I retrace my own personal trajectory. From leaving apartheid South Africa in 1967 during a period of fierce repression for the US where I immersed myself anti-apartheid and pro-solidarity with the anti-Portuguese colonial struggle activity, to my travelling in 1973 with a back pack from Cairo to Dar es Salaam, to returning to Africa within a few month to march with PAIGC in the war zones of Guinea-Bissau, and again after independence in 1976, to visiting Mozambique throughout the 80’s and when not in Africa submerged in writing these experiences,  until the high point: watching on TV the release of Nelson Mandela from prison in 1990.

Cape Town has its unique geography and terrain. What I got used and what became far more familiar as Cape town receded into memory were to the open spaces, the endless veld, the boabab trees, the sounds of the veld, animals and birds calling, frogs, the hues of brown and gold and green over flat distances, the smells of fires and smoke, of undergrowth, of plants and bushes and trees and earth; the sounds of life in villages I stayed in, the different energies of the various cities, of the small towns, of the rural areas.  I have been incredibly fortunate that my writing took me places where I connected with much of the diversity of Africa.

So when I arrive in Maputo those many years of connection to Africa resonate in a way that arriving in Cape Town does not. My connection with Maputo is immediate. In contrast, my time in Cape Town has been one of unhurried relearning and reconnection, of falling in love once again.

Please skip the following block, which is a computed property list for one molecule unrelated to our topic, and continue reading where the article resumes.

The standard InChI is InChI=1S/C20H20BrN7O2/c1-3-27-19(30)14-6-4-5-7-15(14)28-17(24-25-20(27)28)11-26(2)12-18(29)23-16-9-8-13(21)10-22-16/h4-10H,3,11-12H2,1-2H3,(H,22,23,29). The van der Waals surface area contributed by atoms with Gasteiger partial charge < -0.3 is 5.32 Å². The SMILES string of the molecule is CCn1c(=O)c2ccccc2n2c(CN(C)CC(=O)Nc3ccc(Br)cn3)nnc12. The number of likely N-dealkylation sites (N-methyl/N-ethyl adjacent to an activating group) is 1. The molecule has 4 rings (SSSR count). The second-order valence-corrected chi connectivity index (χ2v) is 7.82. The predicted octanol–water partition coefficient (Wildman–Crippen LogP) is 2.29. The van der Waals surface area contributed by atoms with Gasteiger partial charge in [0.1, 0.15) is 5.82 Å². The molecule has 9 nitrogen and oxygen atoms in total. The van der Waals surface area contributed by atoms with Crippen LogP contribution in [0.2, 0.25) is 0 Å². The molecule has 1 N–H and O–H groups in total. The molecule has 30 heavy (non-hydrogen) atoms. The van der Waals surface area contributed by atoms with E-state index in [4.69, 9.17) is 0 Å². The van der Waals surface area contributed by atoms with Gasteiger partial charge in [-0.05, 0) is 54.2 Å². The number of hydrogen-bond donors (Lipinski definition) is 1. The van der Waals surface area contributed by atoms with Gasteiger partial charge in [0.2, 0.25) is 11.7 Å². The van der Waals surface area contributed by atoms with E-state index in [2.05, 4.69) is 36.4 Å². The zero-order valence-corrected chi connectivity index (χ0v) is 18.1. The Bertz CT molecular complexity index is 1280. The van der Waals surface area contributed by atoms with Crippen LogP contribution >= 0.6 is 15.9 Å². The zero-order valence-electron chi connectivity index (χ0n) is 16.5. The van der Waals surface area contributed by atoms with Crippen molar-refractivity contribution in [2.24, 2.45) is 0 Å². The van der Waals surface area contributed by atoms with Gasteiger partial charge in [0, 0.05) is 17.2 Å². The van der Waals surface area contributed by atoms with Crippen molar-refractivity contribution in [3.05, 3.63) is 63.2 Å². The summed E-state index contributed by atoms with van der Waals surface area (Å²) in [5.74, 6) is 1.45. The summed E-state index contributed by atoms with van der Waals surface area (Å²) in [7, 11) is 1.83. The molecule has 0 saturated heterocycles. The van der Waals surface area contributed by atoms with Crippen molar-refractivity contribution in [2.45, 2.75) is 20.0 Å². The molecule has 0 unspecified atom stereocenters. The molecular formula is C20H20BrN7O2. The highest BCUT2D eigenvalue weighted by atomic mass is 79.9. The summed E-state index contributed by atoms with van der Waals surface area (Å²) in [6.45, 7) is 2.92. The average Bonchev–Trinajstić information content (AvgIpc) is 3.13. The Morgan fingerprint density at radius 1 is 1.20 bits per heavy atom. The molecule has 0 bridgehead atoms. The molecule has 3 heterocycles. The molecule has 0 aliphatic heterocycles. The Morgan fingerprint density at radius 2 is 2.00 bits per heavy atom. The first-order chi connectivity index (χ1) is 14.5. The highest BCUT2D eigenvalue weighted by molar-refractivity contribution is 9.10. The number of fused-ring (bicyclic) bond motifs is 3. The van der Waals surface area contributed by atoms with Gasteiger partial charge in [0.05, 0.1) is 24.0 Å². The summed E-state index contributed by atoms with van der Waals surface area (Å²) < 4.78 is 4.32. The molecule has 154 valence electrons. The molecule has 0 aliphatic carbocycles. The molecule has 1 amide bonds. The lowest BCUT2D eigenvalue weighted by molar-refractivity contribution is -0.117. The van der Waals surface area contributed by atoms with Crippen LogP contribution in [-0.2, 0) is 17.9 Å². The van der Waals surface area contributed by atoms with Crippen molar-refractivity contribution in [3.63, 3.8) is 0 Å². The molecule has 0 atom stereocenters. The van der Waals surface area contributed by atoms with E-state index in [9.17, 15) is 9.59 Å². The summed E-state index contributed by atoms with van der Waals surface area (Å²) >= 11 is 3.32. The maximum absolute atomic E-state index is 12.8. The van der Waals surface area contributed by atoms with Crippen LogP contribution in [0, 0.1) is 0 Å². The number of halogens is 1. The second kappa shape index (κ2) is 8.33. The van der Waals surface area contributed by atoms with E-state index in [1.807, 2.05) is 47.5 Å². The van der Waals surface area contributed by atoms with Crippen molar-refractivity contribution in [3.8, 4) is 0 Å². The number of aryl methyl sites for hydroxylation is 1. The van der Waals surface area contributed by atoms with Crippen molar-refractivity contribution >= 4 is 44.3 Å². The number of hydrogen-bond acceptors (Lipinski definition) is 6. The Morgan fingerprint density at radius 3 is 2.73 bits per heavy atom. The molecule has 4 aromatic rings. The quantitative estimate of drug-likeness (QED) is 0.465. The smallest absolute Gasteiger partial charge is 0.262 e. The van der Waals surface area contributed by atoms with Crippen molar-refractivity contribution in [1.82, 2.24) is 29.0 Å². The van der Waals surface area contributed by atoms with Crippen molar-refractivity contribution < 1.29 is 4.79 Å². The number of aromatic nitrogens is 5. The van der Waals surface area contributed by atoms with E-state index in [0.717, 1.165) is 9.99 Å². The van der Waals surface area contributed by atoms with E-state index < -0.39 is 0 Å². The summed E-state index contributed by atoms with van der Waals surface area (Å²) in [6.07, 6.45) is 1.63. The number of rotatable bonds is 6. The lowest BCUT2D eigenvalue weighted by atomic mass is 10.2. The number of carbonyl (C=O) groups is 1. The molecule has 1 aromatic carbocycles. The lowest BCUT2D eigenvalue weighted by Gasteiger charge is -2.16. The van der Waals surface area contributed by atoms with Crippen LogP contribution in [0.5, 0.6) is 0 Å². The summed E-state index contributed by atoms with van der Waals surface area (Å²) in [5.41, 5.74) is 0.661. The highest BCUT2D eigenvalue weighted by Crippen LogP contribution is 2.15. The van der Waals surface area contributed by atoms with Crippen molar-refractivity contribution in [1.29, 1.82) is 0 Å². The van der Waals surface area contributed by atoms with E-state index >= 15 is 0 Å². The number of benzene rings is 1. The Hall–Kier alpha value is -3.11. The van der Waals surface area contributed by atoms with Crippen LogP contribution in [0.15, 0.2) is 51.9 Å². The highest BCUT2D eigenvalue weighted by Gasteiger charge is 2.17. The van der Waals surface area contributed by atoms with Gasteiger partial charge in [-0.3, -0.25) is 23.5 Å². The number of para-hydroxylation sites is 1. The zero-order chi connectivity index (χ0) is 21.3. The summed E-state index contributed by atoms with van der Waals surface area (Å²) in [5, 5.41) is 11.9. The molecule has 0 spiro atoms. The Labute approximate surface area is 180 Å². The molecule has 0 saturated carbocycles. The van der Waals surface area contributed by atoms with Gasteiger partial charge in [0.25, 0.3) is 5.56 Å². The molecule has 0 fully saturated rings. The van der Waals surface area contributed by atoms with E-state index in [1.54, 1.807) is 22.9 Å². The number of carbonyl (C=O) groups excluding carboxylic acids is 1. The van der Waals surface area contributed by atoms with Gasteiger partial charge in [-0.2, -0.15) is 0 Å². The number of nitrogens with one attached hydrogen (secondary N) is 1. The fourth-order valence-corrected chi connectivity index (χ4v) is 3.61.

Whether I can call it home is another question for another time. Postscript


Day 10 April 3


The end of the Acacia tree blooms. When in full bloom they set the city alight in orange

A week later, and I am still in love with Maputo.But reality seeps in: ·

The preponderance of South African companies, from mining companies, to supermarkets,department stores, to high end and low end chain stores, to housing compounds... without, as far as I can gather, guarantees for worker conditions. The corruption – from the President and his amassing of wealth down to petty officials at the bottom of the bureaucracy; The falling apart of the health system and provision of care, which at the time of independence was a fundamental goal of the new government; To the falling apart of the education system, which at the time of independence...ditto.  The tight control of the Frelimo, the party, with little possibility of dissidence, challenge or real democracy. Etc.

Despite a sense of disillusionment, a longing for the Frelimo that was, I will miss Maputo, and my friend there, and feel the visit was too short.  I leave with determination to return for a longer time.

Meanwhile, tomorrow I return to Cape Town. I feel as if I am going back home.

4 April, 2011

Trees in abundance in Maputo beautify the city. Alas, so are street kids, here fast asleep on the sidewalk

And here, clowning around

The Acacia trees line the avenues in abundance: gnarled and imposing trunks, fern like leaves